Kim Shipton explores sensory elements in her handcrafted textile range, to connect with nature.
Upon stepping into Fibrecraft and Natural Base, you’d be forgiven for thinking these Sydney-based studios were created by Mother Nature herself. Owned by designer Kim Shipton, the studios showcase her developing art, homewares and fashion accessories range.
Kim’s interest in sustainable design was fueled after she completed a degree in Environmental Studies at Macquarie University. It was then that Kim “stumbled across permaculture” and went on to complete a Permaculture Design Certificate. In 2004, Kim opened a permaculture centre in Curl Curl, offering introductory courses and sustainable garden design services. “Permaculture encourages handcraft and so began a personal journey into traditional craft techniques and experimenting with sustainable resources and natural fibres,” she explains. An advocate for responsible farming and local production, Kim uses mostly fallen vegetation or recycled matter in her designs, creating products that are both biodegradable and energy efficient.
The designer is enamoured of the techniques of natural dyeing, particularly India Flint’s method of eco printing. “The scent of heated Eucalyptus leaves and various flowers infusing together inside cloth fabric delivers its own outcome of colour and markings,” Kim says. As part of her practice, she sources raw fibres from small-scale Australian producers, paying close attention to the stories behind the animals. “Tactile and sensory elements connect me most with nature and I find nothing more satisfying,” she enthuses.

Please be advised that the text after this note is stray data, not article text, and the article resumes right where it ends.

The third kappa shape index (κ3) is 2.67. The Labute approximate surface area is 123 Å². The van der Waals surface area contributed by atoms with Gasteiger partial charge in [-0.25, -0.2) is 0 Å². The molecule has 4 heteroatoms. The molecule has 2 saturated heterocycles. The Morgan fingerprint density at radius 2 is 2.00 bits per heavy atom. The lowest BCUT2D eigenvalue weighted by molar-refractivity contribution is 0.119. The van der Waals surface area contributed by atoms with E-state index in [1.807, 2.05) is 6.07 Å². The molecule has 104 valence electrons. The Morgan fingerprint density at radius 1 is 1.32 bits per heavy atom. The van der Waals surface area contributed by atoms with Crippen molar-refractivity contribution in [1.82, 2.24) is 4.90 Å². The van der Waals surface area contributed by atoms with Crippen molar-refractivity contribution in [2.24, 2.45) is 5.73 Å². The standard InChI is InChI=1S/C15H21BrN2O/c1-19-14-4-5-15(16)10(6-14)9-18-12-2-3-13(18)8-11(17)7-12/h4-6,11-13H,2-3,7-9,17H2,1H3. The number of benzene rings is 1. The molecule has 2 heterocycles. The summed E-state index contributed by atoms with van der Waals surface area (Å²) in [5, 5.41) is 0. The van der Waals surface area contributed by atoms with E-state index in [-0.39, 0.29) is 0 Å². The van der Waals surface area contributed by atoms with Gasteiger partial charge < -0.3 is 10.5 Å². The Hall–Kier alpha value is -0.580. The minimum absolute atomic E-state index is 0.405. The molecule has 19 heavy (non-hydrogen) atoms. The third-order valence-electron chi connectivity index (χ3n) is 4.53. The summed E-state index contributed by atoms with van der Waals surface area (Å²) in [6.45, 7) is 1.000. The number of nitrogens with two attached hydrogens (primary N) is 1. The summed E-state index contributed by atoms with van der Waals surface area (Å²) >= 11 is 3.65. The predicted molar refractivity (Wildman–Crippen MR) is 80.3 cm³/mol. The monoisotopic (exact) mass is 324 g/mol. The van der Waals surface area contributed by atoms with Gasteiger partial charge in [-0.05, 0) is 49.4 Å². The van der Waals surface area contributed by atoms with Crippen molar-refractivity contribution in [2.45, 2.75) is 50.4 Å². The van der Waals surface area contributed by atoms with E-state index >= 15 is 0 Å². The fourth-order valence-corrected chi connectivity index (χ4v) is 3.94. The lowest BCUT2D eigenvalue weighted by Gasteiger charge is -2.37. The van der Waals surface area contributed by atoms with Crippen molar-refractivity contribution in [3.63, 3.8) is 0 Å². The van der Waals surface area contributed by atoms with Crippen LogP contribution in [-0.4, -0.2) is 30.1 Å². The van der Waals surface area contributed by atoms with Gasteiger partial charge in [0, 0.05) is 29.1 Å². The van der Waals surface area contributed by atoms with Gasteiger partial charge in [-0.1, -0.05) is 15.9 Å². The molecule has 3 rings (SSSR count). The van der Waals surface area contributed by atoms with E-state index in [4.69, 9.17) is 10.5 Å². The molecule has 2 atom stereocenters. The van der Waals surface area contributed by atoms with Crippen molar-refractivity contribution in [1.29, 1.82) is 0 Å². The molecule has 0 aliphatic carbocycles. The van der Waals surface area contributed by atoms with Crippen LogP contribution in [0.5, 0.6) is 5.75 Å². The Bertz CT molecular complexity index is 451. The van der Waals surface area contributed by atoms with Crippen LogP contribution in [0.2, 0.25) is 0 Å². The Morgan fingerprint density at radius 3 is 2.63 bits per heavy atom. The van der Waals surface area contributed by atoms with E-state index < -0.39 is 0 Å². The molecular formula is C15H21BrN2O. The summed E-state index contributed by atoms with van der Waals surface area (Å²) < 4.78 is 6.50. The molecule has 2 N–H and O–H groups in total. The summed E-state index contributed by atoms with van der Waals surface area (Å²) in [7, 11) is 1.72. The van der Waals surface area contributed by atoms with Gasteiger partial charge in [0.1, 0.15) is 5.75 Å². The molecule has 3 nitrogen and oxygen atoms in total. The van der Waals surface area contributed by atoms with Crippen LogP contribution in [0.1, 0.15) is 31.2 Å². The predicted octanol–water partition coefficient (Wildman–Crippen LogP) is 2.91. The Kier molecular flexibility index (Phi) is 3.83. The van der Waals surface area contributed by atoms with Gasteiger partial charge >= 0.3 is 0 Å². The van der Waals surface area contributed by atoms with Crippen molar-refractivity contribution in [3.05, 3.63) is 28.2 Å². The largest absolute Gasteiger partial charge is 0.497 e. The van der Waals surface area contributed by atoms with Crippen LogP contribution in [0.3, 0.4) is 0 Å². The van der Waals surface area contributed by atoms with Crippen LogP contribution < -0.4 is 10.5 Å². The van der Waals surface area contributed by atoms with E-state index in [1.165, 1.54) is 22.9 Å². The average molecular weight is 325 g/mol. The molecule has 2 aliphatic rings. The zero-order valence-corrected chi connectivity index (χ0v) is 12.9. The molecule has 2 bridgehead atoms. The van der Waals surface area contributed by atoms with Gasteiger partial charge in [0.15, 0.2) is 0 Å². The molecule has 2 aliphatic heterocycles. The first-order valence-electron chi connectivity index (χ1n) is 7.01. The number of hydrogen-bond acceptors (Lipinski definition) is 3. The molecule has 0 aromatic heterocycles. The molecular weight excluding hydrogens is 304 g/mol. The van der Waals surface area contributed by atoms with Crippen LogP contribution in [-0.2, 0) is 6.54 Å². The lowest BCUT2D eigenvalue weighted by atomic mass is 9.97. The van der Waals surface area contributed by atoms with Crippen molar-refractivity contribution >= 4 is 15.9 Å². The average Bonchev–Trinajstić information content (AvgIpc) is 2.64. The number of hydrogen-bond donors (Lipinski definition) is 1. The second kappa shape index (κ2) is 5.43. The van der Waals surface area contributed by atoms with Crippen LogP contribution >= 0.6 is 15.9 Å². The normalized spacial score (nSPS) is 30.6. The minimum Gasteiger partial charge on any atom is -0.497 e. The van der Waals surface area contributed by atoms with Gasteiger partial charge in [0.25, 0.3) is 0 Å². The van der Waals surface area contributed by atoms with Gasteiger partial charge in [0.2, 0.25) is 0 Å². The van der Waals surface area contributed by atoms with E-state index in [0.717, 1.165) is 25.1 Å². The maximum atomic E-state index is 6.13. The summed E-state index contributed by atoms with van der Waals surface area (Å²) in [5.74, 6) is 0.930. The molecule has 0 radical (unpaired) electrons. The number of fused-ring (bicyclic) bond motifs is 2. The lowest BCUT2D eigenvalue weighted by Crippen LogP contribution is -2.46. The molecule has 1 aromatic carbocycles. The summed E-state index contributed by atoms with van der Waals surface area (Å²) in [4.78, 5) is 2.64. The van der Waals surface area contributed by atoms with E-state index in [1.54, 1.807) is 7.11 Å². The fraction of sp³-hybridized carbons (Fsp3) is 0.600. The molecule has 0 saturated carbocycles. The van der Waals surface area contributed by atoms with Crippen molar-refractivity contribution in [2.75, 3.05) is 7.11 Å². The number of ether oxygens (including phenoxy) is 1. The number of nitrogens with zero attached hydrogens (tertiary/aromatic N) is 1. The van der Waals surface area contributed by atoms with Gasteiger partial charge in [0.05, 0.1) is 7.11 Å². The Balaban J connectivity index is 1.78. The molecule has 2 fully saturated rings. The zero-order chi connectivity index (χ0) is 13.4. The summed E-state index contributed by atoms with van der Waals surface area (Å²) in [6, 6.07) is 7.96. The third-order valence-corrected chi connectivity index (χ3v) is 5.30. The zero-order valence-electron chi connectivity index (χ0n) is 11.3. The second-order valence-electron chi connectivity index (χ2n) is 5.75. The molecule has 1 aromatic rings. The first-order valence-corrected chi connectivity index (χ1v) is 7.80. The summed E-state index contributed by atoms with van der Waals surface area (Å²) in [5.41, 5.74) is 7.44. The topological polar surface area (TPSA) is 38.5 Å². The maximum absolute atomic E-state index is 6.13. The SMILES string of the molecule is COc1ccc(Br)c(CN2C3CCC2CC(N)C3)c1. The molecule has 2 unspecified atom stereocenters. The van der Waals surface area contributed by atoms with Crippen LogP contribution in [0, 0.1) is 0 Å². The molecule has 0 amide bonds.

In awe of the biodiversity of plants and animals in Australia, Kim is inspired by patterns in nature, wildlife and insects and further away from home, by the crafts and customs of Japan and South America. The result is a lush collection of textile-based products designed to conjure feelings and memories of nature through sensory stimulation. Her range is a wash of vibrant flora-distilled colours, organic textures and nature-inspired shapes.
At present, Kim is busy with her textile art installations for her design studio and gallery, Natural Base. Creating a subtle three-dimensional quality using warmly coloured plant dyes, eco-print techniques and layering of fabrics, Kim suggests her wall hangings possess a geomorphic nature. “I find this extremely exciting as the end result is a manifestation of many of my inspirations. I am excited about the scope of this approach and further experimentation,” she says.
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Originally from Home Design magazine, Volume 17.2